A Canterbury University group researching artificial intelligence in education has received further funding of $250,000 from the Tertiary Education Commission. The Intelligent Computer Tutoring Group (ICTG), working within the University's Computer Science and Software Engineering Department, was awarded the grant through the TEC's e-Learning Collaborative Development Fund (eCDF) for a project called ASPIRE.
ASPIRE is a web-enabled authoring system for building intelligent tutoring systems. Its targeted user group is tertiary teachers who will be able to use it to develop online tutorials for their courses.
The ICTG was one of 11 successful applicants to share in the latest funding round and it is the second grant the group has received from the eCDF. In the last financial year, the first year of the project, the ICTG was awarded $417,000 when ASPIRE was first being developed. The eCDF was set up by the Government in 2003 for a four-year term to build e-learning capability in the tertiary education sector.
Associate Professor Tanja Mitrovic (Computer Science and Software Engineering), who is leading the project with Dr Brent Martin, welcomed the grant saying it would give the group enough resources to concentrate on getting the project finished. She said the latest grant would be used to develop a training model for tertiary teachers to help them use ASPIRE. The programme would also be monitored while in use in classroom settings to see if refinements were required.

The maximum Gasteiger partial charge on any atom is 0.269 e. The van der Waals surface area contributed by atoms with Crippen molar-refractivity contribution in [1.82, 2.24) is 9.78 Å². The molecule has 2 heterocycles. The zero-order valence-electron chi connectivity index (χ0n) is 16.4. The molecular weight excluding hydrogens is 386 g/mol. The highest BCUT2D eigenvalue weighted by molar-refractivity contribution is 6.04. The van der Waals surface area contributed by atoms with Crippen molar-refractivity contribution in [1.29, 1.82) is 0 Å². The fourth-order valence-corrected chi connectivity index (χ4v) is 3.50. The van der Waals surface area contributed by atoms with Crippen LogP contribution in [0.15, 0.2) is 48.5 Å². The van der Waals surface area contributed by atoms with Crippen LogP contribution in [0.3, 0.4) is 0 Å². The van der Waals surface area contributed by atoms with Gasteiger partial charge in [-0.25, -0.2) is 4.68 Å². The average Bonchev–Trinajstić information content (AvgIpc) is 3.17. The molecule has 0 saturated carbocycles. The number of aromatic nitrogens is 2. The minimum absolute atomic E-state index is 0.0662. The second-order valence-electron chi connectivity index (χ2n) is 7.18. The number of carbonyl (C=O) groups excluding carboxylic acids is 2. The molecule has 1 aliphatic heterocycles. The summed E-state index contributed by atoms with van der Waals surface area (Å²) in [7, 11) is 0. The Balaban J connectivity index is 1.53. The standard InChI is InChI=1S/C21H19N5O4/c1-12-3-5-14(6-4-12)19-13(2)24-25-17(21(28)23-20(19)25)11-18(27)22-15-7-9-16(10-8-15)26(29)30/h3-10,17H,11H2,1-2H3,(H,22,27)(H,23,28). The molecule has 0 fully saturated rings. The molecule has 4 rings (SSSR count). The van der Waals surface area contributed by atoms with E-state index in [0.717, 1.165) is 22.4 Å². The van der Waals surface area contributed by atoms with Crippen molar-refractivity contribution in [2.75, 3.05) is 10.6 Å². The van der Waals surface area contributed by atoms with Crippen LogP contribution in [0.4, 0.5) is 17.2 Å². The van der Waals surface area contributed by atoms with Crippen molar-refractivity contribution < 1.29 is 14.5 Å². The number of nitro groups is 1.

The ASPIRE project started in July 2005 and was motivated by a desire to make the creation of intelligent tutoring systems easier, Professor Mitrovic said."We (the ICTG) have developed intelligent tutoring systems for lots of different areas and some are used regularly in classes in computer science. But, after all that we started thinking about how we could make their development easier, because it takes a lot of time and effort to develop them, and also make it easier for tertiary teachers using such programmes to create tutoring systems for their courses.
An intelligent tutoring system is a computer-based problem-solving environment, in which a student solves a problem and receives individualised feedback and support from the system, similar to working with a human tutor in a one-on-one situation. The system tracks the student's performance, and generates a model of the student's knowledge, which is used to adapt the instructional session to the needs and abilities of each student.
Also working on ASPIRE are four postgraduate students, Pramudi Suraweera, Konstantin Zakharov, Nancy Milik and Jay Holland.